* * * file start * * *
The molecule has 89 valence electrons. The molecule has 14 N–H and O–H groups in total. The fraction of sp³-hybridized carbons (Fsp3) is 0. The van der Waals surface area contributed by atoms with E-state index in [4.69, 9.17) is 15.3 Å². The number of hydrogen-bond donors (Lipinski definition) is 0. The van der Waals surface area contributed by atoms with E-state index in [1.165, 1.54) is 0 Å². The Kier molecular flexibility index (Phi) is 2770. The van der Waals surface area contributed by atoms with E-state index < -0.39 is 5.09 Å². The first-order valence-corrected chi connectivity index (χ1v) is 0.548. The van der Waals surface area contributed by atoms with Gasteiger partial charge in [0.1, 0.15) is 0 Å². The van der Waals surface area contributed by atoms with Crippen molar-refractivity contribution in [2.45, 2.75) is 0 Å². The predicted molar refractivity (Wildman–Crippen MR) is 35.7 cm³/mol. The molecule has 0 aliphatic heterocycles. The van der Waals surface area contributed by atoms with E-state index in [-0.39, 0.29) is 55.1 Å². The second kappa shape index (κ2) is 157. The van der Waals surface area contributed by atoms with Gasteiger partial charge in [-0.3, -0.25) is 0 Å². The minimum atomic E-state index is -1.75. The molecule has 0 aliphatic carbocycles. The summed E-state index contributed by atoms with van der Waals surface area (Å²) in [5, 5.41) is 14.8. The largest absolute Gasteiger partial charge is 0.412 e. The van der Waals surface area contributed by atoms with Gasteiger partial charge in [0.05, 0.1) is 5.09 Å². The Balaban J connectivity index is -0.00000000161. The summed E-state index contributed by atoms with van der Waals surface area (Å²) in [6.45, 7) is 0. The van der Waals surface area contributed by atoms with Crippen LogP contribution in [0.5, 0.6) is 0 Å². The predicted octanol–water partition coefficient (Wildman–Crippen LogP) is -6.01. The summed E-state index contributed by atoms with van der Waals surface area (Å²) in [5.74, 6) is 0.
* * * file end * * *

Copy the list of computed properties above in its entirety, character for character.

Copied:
The molecule has 89 valence electrons. The molecule has 14 N–H and O–H groups in total. The fraction of sp³-hybridized carbons (Fsp3) is 0. The van der Waals surface area contributed by atoms with E-state index in [4.69, 9.17) is 15.3 Å². The number of hydrogen-bond donors (Lipinski definition) is 0. The van der Waals surface area contributed by atoms with E-state index in [1.165, 1.54) is 0 Å². The Kier molecular flexibility index (Phi) is 2770. The van der Waals surface area contributed by atoms with E-state index < -0.39 is 5.09 Å². The first-order valence-corrected chi connectivity index (χ1v) is 0.548. The van der Waals surface area contributed by atoms with Gasteiger partial charge in [0.1, 0.15) is 0 Å². The van der Waals surface area contributed by atoms with Crippen molar-refractivity contribution in [2.45, 2.75) is 0 Å². The predicted molar refractivity (Wildman–Crippen MR) is 35.7 cm³/mol. The molecule has 0 aliphatic heterocycles. The van der Waals surface area contributed by atoms with E-state index in [-0.39, 0.29) is 55.1 Å². The second kappa shape index (κ2) is 157. The van der Waals surface area contributed by atoms with Gasteiger partial charge in [-0.3, -0.25) is 0 Å². The minimum atomic E-state index is -1.75. The molecule has 0 aliphatic carbocycles. The summed E-state index contributed by atoms with van der Waals surface area (Å²) in [5, 5.41) is 14.8. The largest absolute Gasteiger partial charge is 0.412 e. The van der Waals surface area contributed by atoms with Gasteiger partial charge in [0.05, 0.1) is 5.09 Å². The Balaban J connectivity index is -0.00000000161. The summed E-state index contributed by atoms with van der Waals surface area (Å²) in [6.45, 7) is 0. The van der Waals surface area contributed by atoms with Crippen LogP contribution in [0.5, 0.6) is 0 Å². The predicted octanol–water partition coefficient (Wildman–Crippen LogP) is -6.01. The summed E-state index contributed by atoms with van der Waals surface area (Å²) in [5.74, 6) is 0.